The Planning for Case Managers


The Planning

Planning is a continuation of the conversation between individuals, families, providers, and case managers to finalize the technology solutions that will increase the independence and safety of the person supported.

During the planning phase, a formal exploration of possible technology solutions occurs. Case managers will work to help individuals identify and express their goals and desired lifestyle. Once goals have been established, the case manager will also help individuals express these ideals to other members of the team, making sure their voices are heard.

Getting Started

Though securing funding for technology supports will come as a next step, it is important to begin seeking information, finding out what resources are available, and planning for the options that will be pursued during the planning phase. Begin by working with coworkers, supervisors, and local and state agencies to identify possible and appropriate funding options and requirements associated with those options. Service providers and/or technology vendors may also be good resources to assist in gathering this information.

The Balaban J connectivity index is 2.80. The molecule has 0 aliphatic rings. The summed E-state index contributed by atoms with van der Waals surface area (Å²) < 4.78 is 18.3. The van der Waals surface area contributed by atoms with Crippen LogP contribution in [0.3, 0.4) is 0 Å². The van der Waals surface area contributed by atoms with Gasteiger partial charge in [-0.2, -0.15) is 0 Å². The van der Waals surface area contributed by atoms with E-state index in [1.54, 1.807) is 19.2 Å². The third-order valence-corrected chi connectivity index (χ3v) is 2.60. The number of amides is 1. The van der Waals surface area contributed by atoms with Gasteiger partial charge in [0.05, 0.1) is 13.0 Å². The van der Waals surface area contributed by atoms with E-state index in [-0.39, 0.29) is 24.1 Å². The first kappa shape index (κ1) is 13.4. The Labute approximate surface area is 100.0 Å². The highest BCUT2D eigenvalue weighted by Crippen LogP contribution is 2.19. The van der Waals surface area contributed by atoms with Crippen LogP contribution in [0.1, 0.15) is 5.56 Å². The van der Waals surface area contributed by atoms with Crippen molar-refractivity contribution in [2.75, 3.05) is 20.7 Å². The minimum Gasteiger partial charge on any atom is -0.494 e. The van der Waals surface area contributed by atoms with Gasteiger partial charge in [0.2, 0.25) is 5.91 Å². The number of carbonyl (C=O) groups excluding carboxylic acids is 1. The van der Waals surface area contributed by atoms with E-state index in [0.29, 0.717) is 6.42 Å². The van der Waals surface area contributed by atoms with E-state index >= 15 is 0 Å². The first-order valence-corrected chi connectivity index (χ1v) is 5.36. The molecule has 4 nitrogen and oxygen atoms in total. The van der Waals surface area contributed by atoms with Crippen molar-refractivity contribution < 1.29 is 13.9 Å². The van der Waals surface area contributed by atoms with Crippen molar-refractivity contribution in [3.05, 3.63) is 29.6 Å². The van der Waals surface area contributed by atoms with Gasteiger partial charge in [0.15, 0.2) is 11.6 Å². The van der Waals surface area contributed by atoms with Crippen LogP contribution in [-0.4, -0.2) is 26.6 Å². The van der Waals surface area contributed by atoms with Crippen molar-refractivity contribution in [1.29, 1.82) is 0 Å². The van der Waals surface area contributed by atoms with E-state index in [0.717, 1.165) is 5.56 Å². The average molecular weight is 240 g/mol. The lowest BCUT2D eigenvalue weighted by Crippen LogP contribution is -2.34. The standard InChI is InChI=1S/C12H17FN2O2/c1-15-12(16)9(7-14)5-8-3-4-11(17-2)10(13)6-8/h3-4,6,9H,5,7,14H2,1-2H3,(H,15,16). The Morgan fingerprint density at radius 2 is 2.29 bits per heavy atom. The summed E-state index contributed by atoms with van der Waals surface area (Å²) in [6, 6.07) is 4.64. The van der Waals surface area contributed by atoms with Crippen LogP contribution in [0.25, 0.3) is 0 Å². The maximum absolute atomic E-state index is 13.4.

Pulling It All Together

Expand the Team

IF A SERVICE PROVIDER IS INVOLVED: clarify the responsibilities of each party. Elect who will:

  1. Identify sources, technology solutions, and possible vendors
  2. Gather additional information, interviews, and provider demonstrations for team members
  3. Identify applicable regulatory and funding requirements

IF THERE IS NO SERVICE PROVIDER CURRENTLY INVOLVED: case managers may need to take the lead in identifying regulatory and funding related items and work with family members to source technology vendors. IF the future plan anticipates a service provider role, assist family members and person served in identifying potential providers who will be willing to work with technology to support the person and his/her goals.

ARRM and the Arc Tech Toolbox™, a resource developed by The Arc to find, rate, and review available technology options, are good starting points.

Case managers should continue to ask clarifying questions regardless of provider involvement. These questions should be more in-depth so you fully understand for yourself and the person served which options are going to produce the desired results.